In terms of search and retrieval, “metadata is a gift,” Frederick says. The Reporter of Decisions established the courts’ file structure, templates and fields, which allow anyone to access the opinions using one or more of the following criteria:
- Order number.
- Session term.
Current Integrations, Future Plans
After enabling live video streaming by implementing a Granicus software solution, the court integrated it with Laserfiche to enable the public and legal community to access archived video footage along with a copy of the opinion tied to the case in question. “We’ve made great efforts to become more transparent,” says Frederick. “By integrating Granicus with Laserfiche, we’ve created a comprehensive digital public record that’s accessible to anyone over the Web.”
The court is currently working on integrating Laserfiche with its court management system (CMS) so that court personnel can access documents stored in Laserfiche when they’re viewing a particular case in the CMS.
Although the courts haven’t yet taken full advantage of Laserfiche Workflow, a business process management tool included with Laserfiche Rio, they may use Workflow to route drafts of their opinions to:
- The deciding panel (court of appeals, typically three judges) for review and annotations.
- The Reporter of Decisions for editing, publication and retention.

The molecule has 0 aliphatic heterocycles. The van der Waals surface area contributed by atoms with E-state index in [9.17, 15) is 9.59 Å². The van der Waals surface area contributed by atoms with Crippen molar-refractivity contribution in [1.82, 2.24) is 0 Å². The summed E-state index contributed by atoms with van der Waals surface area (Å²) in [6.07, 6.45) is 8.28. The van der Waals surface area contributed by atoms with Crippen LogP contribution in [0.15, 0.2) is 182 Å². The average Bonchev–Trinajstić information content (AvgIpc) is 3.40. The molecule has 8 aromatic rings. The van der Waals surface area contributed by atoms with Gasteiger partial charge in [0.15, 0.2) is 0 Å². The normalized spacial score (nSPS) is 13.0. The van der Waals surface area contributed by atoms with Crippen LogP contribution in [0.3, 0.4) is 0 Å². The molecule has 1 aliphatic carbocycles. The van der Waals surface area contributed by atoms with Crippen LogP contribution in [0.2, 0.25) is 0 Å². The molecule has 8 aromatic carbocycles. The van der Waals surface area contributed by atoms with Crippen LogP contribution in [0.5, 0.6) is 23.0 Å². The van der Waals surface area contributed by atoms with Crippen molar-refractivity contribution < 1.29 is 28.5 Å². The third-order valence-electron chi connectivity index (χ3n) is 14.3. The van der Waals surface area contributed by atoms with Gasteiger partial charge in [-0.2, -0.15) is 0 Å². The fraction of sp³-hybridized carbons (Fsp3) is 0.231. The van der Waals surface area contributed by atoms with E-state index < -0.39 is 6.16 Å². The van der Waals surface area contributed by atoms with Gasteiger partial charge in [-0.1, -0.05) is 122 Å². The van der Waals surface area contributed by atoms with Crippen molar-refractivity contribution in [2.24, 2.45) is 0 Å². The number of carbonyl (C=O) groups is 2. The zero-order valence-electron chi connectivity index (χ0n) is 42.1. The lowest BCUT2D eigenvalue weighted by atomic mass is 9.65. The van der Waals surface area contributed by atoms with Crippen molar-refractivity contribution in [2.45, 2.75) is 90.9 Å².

“Flow is a big buzzword right now, so knowing that we can use Laserfiche to automate more of our processes presents tremendous possibilities,” says Frederick.
Change Management Methodology for Curing “Parchment Disorder”
“One thing I’ve noticed after working in IT across a variety of industries is that the public sector is a little more cautious when it comes to adopting new technology,” says Frederick. “Some people still get comfort in being able to touch a piece of paper, so educating and training everyone on the value of Laserfiche has been interesting.”
In terms of change management, Frederick’s philosophy is that history always denotes the future. “As we were moving to electronic publication, we focused on the input from the Reporter of Decisions and the parameters set by the supreme court. Full integration would have been more easily put in place had we also gotten input from the court about the opinion writing process upfront.”
As Frederick and his team prepare to use Laserfiche to enable attorneys to e-file briefs and other documents that make up the appellate court record, they are training the judges, judicial clerks and administrative assistants first. “The better we understand what each court needs, the more successful the transition will be,” he says.
Frederick explains that e-filing will eliminate the need for lawyers to bring 16 copies of their briefs to court. More importantly, it will allow both courts to quickly find specific pieces of information contained within those briefs, thanks to chapter and marker breaks within electronic briefs, as well as Laserfiche’s sophisticated search capabilities.
“Digitizing will lower our costs and increase our clearance rates,” says Frederick. “Training people ahead of time is a key factor for recognizing the value that Laserfiche has to offer.”